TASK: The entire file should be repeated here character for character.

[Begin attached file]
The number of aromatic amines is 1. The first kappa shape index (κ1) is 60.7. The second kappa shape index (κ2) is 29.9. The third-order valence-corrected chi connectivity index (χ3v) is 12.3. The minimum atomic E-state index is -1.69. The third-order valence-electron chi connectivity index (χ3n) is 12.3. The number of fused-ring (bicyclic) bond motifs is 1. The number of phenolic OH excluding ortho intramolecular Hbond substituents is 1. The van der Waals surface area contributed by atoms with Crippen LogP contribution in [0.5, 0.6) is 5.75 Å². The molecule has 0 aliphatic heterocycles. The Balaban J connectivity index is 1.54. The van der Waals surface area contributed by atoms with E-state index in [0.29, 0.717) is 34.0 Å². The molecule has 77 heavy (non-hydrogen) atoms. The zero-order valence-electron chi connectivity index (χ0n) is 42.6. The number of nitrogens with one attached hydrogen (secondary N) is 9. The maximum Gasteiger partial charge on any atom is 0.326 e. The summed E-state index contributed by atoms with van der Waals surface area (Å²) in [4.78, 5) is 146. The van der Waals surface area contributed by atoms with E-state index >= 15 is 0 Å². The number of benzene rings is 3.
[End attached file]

The number of aromatic amines is 1. The first kappa shape index (κ1) is 60.7. The second kappa shape index (κ2) is 29.9. The third-order valence-corrected chi connectivity index (χ3v) is 12.3. The minimum atomic E-state index is -1.69. The third-order valence-electron chi connectivity index (χ3n) is 12.3. The number of fused-ring (bicyclic) bond motifs is 1. The number of phenolic OH excluding ortho intramolecular Hbond substituents is 1. The van der Waals surface area contributed by atoms with Crippen LogP contribution in [0.5, 0.6) is 5.75 Å². The molecule has 0 aliphatic heterocycles. The Balaban J connectivity index is 1.54. The van der Waals surface area contributed by atoms with E-state index in [0.29, 0.717) is 34.0 Å². The molecule has 77 heavy (non-hydrogen) atoms. The zero-order valence-electron chi connectivity index (χ0n) is 42.6. The number of nitrogens with one attached hydrogen (secondary N) is 9. The maximum Gasteiger partial charge on any atom is 0.326 e. The summed E-state index contributed by atoms with van der Waals surface area (Å²) in [4.78, 5) is 146. The van der Waals surface area contributed by atoms with E-state index >= 15 is 0 Å². The number of benzene rings is 3.